Beyond Medication: Exploring Holistic Approaches to Managing Depression

Caring for others, while admirable, is often an overwhelming job. Over time, the demands of your role may lead to the development of mental health issues. Depression, in particular, affects a significant portion of the carer industry, with as many as 29% diagnosed with the disease.

Fortunately, there are several strategies you can take to cope with depression, and they don’t have to involve pills. This isn’t to say medication doesn’t work, as it can be beneficial for many individuals. Holistic approaches are simply there for those who prefer all-natural alternatives. In this article, we’ve put together seven tips to cope with depression, helping you pave the way to a happier life.

7 Holistic Ways to Cope With Depression

In your role as a caregiver, it’s crucial to acknowledge that you deserve to show yourself the same compassion that you extend to others. If you’re struggling with depression, here are a few holistic approaches you can try today:

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1. Eat Right

Research is still ongoing, but there is evidence to suggest that one’s diet may reduce depression. The rationale behind this is that the brain needs specific nutrients to support its functions. That includes its ability to regulate stress responses. 

Out of all the diets you can follow, a Mediterranean diet has the most potential to ease depressive symptoms. It involves incorporating your diet with more plant-based foods, whole grains, and good-for-you fats.

2. Get A Good Night’s Rest

Poor sleep can contribute to mood-related issues. This can eventually escalate into depression. However, mental issues can actually make you more likely to experience insomnia. This means you may struggle to get the shut-eye needed to ease depressive symptoms.

To escape the sleep-depression cycle, try training yourself to get quality sleep.  For instance, slowing down toward the end of the day can keep your circadian rhythm in check. Strictly following a sleep schedule can also help you fall asleep faster.

3. Join Wellness Retreats

Coping with depression when you’re surrounded by your daily stressors can prove challenging. If you’re feeling overwhelmed by your current environment, you may want to consider empowerment retreats.

These getaways allow you to fully immerse yourself in experiences, all designed to strengthen your mind. Furthermore, they offer a safe, supportive space with professionals who are ready to guide you through a variety of holistic treatments.

4. Build Strong Social Connections

Individuals grappling with depression often find themselves isolated from the world. However, social withdrawal can lead to loneliness, which will only exacerbate one’s condition.

Caregiving can be lonely, but that doesn’t mean you have to be deprived of social interaction. Socialization can effectively help you cope with depression, according to the Centers for Disease Control and Prevention (CDC). Furthermore, it can ease stress while potentially delaying the development of diseases like Alzheimer’s.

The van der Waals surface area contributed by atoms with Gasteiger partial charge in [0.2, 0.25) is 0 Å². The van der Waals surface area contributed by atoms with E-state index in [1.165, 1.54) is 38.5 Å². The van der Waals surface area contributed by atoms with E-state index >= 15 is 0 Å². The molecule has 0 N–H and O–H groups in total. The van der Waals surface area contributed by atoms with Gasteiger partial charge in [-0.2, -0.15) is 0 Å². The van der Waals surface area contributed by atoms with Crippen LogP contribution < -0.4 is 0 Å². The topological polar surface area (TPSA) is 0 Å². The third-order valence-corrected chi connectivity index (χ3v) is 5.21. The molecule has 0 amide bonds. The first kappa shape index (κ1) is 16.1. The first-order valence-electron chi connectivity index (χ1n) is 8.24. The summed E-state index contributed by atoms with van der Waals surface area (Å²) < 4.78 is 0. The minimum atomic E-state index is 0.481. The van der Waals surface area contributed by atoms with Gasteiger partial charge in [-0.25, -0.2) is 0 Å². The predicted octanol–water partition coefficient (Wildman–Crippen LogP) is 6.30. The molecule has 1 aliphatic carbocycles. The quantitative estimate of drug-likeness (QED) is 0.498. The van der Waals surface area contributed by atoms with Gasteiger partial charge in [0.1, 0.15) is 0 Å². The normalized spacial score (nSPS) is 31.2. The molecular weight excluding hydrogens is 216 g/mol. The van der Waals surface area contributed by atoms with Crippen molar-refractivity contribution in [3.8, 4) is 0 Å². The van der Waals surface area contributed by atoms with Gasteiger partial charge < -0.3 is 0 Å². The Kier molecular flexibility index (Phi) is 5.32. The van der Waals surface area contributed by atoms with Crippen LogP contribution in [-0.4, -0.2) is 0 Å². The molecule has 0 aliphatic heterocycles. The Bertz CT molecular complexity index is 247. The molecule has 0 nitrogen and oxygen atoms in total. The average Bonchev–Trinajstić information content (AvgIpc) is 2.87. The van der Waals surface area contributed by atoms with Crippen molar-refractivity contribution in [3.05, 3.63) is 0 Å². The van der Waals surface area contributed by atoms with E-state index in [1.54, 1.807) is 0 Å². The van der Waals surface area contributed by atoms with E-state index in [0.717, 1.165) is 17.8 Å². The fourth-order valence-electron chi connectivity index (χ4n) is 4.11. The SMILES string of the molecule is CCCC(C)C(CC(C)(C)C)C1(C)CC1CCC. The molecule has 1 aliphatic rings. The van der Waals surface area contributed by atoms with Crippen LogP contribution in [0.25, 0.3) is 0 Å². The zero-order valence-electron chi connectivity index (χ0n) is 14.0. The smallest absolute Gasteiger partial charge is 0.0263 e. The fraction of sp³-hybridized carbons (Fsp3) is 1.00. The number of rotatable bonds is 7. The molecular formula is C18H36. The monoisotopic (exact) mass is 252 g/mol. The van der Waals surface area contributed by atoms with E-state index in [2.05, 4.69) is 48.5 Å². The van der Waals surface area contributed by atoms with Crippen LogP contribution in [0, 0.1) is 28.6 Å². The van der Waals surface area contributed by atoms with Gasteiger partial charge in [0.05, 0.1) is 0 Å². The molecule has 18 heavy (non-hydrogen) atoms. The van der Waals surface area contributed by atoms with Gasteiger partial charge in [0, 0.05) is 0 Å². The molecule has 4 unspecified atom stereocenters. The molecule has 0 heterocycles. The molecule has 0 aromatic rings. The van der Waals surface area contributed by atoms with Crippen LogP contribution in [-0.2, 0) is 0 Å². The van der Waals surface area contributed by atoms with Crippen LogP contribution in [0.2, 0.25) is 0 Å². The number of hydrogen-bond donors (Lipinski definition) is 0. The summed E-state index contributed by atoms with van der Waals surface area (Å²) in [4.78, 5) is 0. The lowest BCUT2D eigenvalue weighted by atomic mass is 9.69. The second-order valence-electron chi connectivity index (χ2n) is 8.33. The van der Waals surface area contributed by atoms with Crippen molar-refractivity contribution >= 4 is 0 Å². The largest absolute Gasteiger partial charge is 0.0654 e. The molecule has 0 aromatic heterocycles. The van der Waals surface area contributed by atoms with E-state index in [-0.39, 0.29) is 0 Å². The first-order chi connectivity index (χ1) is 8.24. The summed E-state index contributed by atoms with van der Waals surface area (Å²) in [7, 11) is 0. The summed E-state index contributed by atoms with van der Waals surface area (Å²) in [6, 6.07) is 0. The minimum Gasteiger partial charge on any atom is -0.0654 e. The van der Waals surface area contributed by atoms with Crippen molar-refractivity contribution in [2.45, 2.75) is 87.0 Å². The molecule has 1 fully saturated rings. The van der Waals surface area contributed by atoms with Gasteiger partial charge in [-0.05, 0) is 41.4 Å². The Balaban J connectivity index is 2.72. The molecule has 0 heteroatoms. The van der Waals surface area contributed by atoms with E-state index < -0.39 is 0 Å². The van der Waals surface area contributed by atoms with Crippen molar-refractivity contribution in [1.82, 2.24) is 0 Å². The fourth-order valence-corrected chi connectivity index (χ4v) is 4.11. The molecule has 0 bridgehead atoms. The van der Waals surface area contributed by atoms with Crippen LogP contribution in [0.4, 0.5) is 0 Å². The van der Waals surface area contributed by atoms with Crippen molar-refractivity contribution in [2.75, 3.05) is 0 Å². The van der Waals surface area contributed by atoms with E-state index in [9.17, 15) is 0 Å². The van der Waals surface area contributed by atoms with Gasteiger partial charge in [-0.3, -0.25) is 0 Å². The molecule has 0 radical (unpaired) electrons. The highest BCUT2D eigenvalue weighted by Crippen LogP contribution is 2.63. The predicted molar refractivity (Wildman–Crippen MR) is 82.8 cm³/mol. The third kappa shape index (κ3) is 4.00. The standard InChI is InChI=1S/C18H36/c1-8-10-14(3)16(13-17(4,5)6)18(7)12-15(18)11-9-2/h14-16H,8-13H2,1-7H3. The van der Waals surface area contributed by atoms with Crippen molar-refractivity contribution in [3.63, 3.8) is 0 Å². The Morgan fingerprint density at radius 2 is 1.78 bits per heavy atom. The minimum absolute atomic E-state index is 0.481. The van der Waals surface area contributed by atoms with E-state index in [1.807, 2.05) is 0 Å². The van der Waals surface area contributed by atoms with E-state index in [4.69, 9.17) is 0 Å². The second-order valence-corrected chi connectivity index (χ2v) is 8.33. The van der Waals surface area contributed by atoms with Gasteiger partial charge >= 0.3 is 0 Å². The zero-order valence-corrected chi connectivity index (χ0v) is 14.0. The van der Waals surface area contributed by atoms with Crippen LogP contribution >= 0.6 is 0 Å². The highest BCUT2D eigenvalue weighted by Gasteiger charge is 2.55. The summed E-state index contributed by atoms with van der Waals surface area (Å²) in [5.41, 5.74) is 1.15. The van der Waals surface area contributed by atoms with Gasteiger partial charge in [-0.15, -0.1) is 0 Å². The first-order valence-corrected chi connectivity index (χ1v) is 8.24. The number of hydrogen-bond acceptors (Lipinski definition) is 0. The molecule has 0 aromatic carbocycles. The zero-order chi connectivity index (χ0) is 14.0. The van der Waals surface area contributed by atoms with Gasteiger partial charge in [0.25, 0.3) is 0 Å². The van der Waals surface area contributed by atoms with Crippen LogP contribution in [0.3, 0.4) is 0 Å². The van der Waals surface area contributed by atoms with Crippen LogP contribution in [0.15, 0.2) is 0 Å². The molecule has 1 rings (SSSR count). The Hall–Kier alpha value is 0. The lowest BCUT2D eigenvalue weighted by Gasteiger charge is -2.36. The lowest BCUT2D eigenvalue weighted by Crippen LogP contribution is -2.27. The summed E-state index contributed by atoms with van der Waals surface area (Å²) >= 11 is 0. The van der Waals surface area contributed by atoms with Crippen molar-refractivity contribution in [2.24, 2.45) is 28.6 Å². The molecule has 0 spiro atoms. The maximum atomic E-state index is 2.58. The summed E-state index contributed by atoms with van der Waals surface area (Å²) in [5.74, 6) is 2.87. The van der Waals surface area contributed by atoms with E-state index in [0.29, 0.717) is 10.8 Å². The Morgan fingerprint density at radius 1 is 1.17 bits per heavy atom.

Consider connecting with people who can understand your situation, such as fellow caregivers. Additionally, proactively making plans to meet up with friends will give you something to look forward to.

5. Exercise

Most people struggling with depression immediately turn to pills. However, research has discovered that exercise is as effective as antidepressants. This is because your body releases mood-boosting chemicals when you work out. Additionally, exercise lowers your cortisol levels, resulting in less stress—a common contributor to mental problems.

If you lack energy due to depression, consider easing into it through simple exercises like walking. Partnering up with a friend is also a great way to feel supported, while fulfilling your need for social interaction.

It’s important to note that while exercise works wonders, it shouldn’t be a substitute for treatment, especially in severe cases.

6. Break Out of Your Routine

Depression tends to make you feel unmotivated to pursue your interests, let alone try new activities. However, maintaining the same daily routine can make you feel like you’re stuck in a cycle.

One way to manage depression is to do something new once in a while, whether it’s painting, gardening, etc. By doing so, you can stimulate your mind and trigger the release of dopamine. As the body’s natural “happy pill”, it can promote a sense of pleasure, which will ultimately improve your outlook on life.

7. Shift Your Perspective

Studies have shown that cognitive reframing may help ease symptoms of depression. It is when you actively challenge your perspective whenever you have bad thoughts, allowing you to break free of self-destructive patterns.

For example, imagine seeing your friends spending time together without you. Instead of assuming that they don’t like you, ask yourself if there’s any proof to support that idea. Most likely, you’ll find that there’s none.

By challenging your immediate beliefs, you’ll come to see that they may not always be facts. This will ease your stress while helping you develop a more positive mindset.

Your Mental Health Matters, Too

As a caregiver, you devote most of your time to people who may be confronting issues of their own. However, it’s crucial to acknowledge that your mental health matters as much as theirs.

If you haven’t been feeling your best lately, try practicing these tips. In that way,  you can treat yourself with kindness and slowly beat the battle of depression. You’ll be able to keep bringing your best self to work, while creating a positive environment for both you and your patients.

For more tips on taking care of yourself as a caregiver, don’t forget to check out our other articles.

Thank you Austin Page for contributing this article.

Guest Articles Written for Caregiverology

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